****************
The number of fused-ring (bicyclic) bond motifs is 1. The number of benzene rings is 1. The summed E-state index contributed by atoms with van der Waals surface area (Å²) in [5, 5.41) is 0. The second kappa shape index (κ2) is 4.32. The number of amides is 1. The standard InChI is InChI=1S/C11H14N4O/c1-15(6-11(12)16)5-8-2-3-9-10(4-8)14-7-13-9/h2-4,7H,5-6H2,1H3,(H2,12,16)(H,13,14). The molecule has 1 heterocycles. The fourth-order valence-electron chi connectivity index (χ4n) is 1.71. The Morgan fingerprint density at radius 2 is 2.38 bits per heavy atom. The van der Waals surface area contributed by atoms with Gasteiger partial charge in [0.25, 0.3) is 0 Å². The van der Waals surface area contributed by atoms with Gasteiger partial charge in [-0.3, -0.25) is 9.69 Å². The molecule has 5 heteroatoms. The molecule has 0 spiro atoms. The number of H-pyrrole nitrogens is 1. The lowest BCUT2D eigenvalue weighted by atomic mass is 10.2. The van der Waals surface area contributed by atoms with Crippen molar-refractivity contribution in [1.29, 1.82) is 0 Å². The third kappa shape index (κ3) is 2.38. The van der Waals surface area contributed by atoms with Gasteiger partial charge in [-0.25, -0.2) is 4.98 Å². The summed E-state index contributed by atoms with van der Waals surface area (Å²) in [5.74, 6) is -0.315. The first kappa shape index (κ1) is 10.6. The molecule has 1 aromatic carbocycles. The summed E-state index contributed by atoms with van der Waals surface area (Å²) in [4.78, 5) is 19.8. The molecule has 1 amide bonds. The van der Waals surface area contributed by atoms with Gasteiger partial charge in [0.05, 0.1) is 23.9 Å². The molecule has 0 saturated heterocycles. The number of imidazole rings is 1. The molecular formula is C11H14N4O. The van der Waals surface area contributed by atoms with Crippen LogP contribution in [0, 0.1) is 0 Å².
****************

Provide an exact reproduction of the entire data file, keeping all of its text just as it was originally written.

The number of fused-ring (bicyclic) bond motifs is 1. The number of benzene rings is 1. The summed E-state index contributed by atoms with van der Waals surface area (Å²) in [5, 5.41) is 0. The second kappa shape index (κ2) is 4.32. The number of amides is 1. The standard InChI is InChI=1S/C11H14N4O/c1-15(6-11(12)16)5-8-2-3-9-10(4-8)14-7-13-9/h2-4,7H,5-6H2,1H3,(H2,12,16)(H,13,14). The molecule has 1 heterocycles. The fourth-order valence-electron chi connectivity index (χ4n) is 1.71. The Morgan fingerprint density at radius 2 is 2.38 bits per heavy atom. The van der Waals surface area contributed by atoms with Gasteiger partial charge in [0.25, 0.3) is 0 Å². The van der Waals surface area contributed by atoms with Gasteiger partial charge in [-0.3, -0.25) is 9.69 Å². The molecule has 5 heteroatoms. The molecule has 0 spiro atoms. The number of H-pyrrole nitrogens is 1. The lowest BCUT2D eigenvalue weighted by atomic mass is 10.2. The van der Waals surface area contributed by atoms with Crippen molar-refractivity contribution in [1.29, 1.82) is 0 Å². The third kappa shape index (κ3) is 2.38. The van der Waals surface area contributed by atoms with Gasteiger partial charge in [-0.25, -0.2) is 4.98 Å². The summed E-state index contributed by atoms with van der Waals surface area (Å²) in [5.74, 6) is -0.315. The first kappa shape index (κ1) is 10.6. The molecule has 1 aromatic carbocycles. The summed E-state index contributed by atoms with van der Waals surface area (Å²) in [4.78, 5) is 19.8. The molecule has 1 amide bonds. The van der Waals surface area contributed by atoms with Gasteiger partial charge in [0.05, 0.1) is 23.9 Å². The molecule has 0 saturated heterocycles. The number of imidazole rings is 1. The molecular formula is C11H14N4O. The van der Waals surface area contributed by atoms with Crippen LogP contribution in [0, 0.1) is 0 Å².